By SUE WEBBER
In previous years, Faye Heffele found a niche by becoming involved with a church retreat ministry.
But in the last few years, she’s found a new calling. She speaks to groups about her experiences with grief and loss.
“I set my mission 15 years ago to support, help and encourage other people,” Heffele said.
“Most of my losses were 15 years ago or more, but I speak from experience,” said Heffele, whose father took his own life, and who has a friend whose son committed suicide. “Talking about it is helpful for me.
“I’ve written from both perspectives. I’ve been able to come through it, and I’ve learned how to deal with myself. Journaling works for me.”
She is a writer, too, and finds that to be very therapeutic, Heffele said.
“Sometimes I just put pen to paper and write,” she said. She has a gift for poetry, too.
Most of Heffele’s audiences are made up of people 30 years of age and up, with a concentration of folks in their 40s and 50s, she said.
“Older people come because they’ve lost a spouse,” she said. “As they become older, people may lose a spouse or a child, or they may have a serious illness.”
She advises people who have experienced loss to acknowledge that loss, grieve, and find professional help through counseling, ministry, and even good friends. She has worked with the South Suburban Grief and Loss Coalition.
“I advise people to go to scripture, to a pastor and to prayer,” she said.
She said she’s done “tons and tons” of research online and through books to find helpful resources. “A google search can get you to good resources, but not everything you find there is helpful,” she said.
“As I’ve experienced it, I have found that certain things can help others, too,” she said.
Creative outlets are important for people working through a loss, according to Heffele. She recommends adult coloring books, and painting as two avenues for expressing feelings.
“They’re good outlets,” she said. “They take your mind off your loss and help you concentrate in a different way. You just need to find what works for you. You need to believe you can get through it.”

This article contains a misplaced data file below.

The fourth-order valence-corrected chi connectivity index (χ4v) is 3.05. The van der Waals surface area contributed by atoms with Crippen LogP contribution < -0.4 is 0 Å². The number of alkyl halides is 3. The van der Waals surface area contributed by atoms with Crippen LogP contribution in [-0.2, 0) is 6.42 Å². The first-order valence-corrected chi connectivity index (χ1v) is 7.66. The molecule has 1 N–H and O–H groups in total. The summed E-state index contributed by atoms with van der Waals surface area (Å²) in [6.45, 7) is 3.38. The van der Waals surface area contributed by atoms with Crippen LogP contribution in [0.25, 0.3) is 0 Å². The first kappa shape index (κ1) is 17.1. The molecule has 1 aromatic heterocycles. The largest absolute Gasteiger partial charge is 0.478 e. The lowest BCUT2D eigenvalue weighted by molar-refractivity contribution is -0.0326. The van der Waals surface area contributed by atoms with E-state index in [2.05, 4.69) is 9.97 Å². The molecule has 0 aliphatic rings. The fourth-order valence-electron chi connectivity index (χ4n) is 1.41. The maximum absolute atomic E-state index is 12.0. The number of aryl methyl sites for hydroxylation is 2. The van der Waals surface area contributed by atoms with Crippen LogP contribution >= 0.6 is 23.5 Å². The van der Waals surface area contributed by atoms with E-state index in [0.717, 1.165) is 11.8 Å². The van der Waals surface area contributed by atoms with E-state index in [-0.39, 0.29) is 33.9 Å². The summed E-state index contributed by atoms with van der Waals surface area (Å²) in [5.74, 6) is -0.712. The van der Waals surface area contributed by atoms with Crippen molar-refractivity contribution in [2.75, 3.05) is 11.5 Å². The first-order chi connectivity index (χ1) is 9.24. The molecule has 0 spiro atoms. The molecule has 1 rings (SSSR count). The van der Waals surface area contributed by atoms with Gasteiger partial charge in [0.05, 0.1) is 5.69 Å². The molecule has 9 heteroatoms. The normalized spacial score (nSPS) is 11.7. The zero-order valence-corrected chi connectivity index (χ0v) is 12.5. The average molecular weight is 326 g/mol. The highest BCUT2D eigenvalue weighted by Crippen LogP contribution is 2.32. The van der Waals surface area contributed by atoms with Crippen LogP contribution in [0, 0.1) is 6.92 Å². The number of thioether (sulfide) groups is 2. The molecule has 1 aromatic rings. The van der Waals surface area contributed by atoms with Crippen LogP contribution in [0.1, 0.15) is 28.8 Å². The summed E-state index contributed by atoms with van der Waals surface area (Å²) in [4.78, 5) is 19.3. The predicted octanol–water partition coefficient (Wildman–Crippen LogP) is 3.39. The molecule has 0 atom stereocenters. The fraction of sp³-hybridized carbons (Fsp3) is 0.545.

If people become too immersed in their grief and too far down, it becomes harder for them to pull up, she said. “You need to take it a day or one minute at a time,” she said.
Forgiveness becomes a crucial part of healing, Heffele said. “I learned to forgive my dad,” she said.
Heffele gained much of her speaking experience from being a member of Toastmasters for 25 years. She has a college degree in accounting and an MBA degree from the University of St. Thomas.
When she retired, she was working as a business analyst for Land O’ Lakes in financial and information systems.
“As I retired, I wanted to find ways to give back and give to others on their journey of life,” she said.
She works as a volunteer tutor, is on the board of RAAC (Rosemount Area Arts Council), a member of Second Act Players (a Rosemount theater group for people 50+) and has worked in community theater and stand-up comedy.
A native of Richfield, Heffele is a 28-year resident of Eagan. She has three children and six grandchildren.
She is the author of two books: “Reflections on the Journey: Thoughts and Prayers on Life” in 2014, and “Reflections on the Journey 2: Living the Rosary” in 2016.
“I’m thinking about my next book,” she said.
Heffele also has posted writings in an online blog for the last year, including weekly inspirational thoughts and a new meditation posted every Monday.
Faye Heffele’s website is www.reflectionsonthejourney.net, or she can be reached at [email protected] Her Facebook page is called Reflections On The Journey.